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The Incurious Seeker’s Quest for Meaning

Heidegger, Mood and Christianity


Kevin Sludds

The paradox within the title of this book refers to its principal theme, that of elucidating our innate capacity to transform/convert from an inauthentic everyday mode of being to an authentic one. This study provides an analysis of affect as a means of highlighting a number of key points of contact between the disciplines of philosophy and theology when addressing this topic. The author explores Martin Heidegger’s intimate connections with Christianity, firstly, by examining the close ties he and his family had to the Catholic Church and, secondly, from within his fundamental ontology as developed in Being and Time. Finally, he demonstrates through literary and comparative analysis the affinity that exists between a philosophy of facticity and Christian theology in their descriptions of humankind without faith or Dasein’s inauthentic existence.
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Chapter 9: Dasein’s Call to Authenticity and Misinterpretations of it


← 180 | 181 → CHAPTER 9

Dasein’s Call to Authenticity and Misinterpretations of it

a) The Ontological Meaning of the Call of Conscience1

In order to better appreciate the links that exist between the major concepts I have focused on throughout this book (i.e. anxiety, fallenness, guilt, death, and care), I need, at this point, to delve further into the meaning of the related terms transformation, resoluteness and the call of conscience. As we know, Heidegger defines mood as “ontologically … a primordial kind of Being for Dasein, in which Dasein is disclosed to itself prior to all cognition and volition, and beyond their range of disclosure” (BT, 1992, 175). Primordial mood is to be understood as the disclosive backdrop against which specific moods and emotions play out their roles. Though moods attune or orientate us, we are often unaware of their presence and individual moods, such as irritation or cheerfulness, emerge out of primordial mood which, figuratively speaking, sets the stage and reveals our world, the arena into which such phenomena play their parts. In this way, mood is Dasein’s means of most fundamentally grasping that it is.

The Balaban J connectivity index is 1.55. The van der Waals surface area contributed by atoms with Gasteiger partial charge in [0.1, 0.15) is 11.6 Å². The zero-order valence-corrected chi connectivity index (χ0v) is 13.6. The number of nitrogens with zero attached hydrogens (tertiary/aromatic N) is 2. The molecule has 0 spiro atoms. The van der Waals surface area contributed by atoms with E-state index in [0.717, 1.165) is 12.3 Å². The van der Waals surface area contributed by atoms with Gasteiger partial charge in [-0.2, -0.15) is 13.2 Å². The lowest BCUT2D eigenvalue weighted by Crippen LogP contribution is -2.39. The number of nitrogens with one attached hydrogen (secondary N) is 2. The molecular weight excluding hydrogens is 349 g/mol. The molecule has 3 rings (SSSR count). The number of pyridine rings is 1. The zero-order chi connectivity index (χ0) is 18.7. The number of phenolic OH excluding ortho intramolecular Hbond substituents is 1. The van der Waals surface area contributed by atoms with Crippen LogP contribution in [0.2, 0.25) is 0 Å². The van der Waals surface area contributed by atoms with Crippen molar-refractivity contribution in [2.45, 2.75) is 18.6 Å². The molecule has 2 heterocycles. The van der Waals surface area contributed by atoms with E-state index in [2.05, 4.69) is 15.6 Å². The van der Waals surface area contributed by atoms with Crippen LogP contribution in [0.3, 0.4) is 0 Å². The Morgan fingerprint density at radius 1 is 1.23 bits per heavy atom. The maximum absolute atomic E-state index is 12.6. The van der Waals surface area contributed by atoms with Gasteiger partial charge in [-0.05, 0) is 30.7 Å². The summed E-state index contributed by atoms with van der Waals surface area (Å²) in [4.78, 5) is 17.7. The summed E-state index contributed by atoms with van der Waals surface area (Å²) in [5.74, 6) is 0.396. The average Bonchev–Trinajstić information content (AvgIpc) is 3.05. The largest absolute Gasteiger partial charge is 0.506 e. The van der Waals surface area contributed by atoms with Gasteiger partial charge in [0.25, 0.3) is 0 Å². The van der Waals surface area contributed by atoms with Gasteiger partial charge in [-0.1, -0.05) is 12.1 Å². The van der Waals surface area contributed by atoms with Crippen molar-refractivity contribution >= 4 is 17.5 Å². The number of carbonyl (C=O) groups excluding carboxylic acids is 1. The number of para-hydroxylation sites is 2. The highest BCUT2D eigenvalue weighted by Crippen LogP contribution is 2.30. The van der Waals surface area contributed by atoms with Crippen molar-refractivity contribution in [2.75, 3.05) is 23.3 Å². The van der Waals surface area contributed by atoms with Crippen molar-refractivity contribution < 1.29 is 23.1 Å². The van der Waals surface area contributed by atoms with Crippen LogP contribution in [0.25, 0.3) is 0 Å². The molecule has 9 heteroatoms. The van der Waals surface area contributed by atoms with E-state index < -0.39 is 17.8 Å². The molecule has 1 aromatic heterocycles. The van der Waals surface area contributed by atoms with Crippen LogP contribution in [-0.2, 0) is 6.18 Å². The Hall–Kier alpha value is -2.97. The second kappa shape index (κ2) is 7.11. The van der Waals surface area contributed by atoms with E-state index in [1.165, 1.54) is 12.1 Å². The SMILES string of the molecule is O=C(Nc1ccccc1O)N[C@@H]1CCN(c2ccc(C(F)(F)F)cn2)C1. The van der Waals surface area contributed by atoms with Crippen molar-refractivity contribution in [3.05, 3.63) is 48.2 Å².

Just as Heidegger describes anxiety as having no distinct object towards which one is anxious, neither is guilt described in terms of the ontic-cognitive types I discussed earlier, and nor does it contain any ethical content, “The primordial “Being-guilty” cannot be defined by morality, since ← 181 | 182 → morality already presupposes it for itself” (ibid., 1992, 332)...

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